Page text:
So how will an unconference work behind the firewall? Were gearing up to find out. In the true nature of an unconference, we have a Microsoft Sharepoint Wiki as the home base.

From the wiki, employees can submit discussion ideas, self register, and edit the content of the site. We’ve also worked with our Yammer community to educate, promote and help with logistics for the unconference. To date, we have about 2 dozen participates signed up and 2 dozen topics suggested.

Most of the topics suggested to date have come from only a few members, but cover lots of different topics surrounding web 2.0, social sites, and enterprise 2.0. Some of the topics include:

  • Facebook – how to run a Facebook page
  • Discussion of collaboration tools for our sales force
  • What do you want to get out of an employee social network?
  • How can blogs be used to interact with our customers?
  • Discussion boards and Wikis — What is there to be afraid of?

The unconference will be a half day, held at our Mounds View facility, in 1 room. The thought is, we’ll meet as a full group for a few minutes to describe the unconference format, and then allow 2-3 discussion groups to split up and use different areas of the room to discuss. Each area will have a white board for quick diagraming and a projector in case theres’ something to show (PPT should be banned).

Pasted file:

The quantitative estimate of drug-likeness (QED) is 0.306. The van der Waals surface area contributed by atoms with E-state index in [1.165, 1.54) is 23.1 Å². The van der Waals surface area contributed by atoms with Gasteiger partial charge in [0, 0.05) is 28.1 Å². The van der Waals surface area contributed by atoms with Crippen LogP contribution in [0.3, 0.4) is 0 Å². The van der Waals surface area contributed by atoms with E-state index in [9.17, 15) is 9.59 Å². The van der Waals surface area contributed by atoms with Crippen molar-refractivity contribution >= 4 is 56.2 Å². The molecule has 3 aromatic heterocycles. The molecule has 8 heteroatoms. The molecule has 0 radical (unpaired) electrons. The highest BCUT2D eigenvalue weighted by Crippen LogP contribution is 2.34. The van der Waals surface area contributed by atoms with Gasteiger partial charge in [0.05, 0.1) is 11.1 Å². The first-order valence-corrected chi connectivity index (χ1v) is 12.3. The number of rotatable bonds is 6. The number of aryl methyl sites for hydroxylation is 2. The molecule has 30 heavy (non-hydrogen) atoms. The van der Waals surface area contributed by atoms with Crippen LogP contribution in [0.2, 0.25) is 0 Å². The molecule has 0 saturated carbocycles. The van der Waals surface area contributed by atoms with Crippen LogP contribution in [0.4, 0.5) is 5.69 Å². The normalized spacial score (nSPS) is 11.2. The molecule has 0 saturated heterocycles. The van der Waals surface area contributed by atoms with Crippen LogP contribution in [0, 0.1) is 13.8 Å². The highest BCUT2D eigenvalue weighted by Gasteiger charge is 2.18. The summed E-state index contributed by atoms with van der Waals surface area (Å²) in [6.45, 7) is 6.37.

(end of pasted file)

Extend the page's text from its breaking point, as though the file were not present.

Since we are an international organization, we’ve also considered streaming the unconference sessions or at least record them for those in remote locations. Those logistics still need to be worked out.

I’m excited by the possibility of a behind the firewall unconference and I’ll be sure to post a follow up. Should be interesting. (fingers crossed).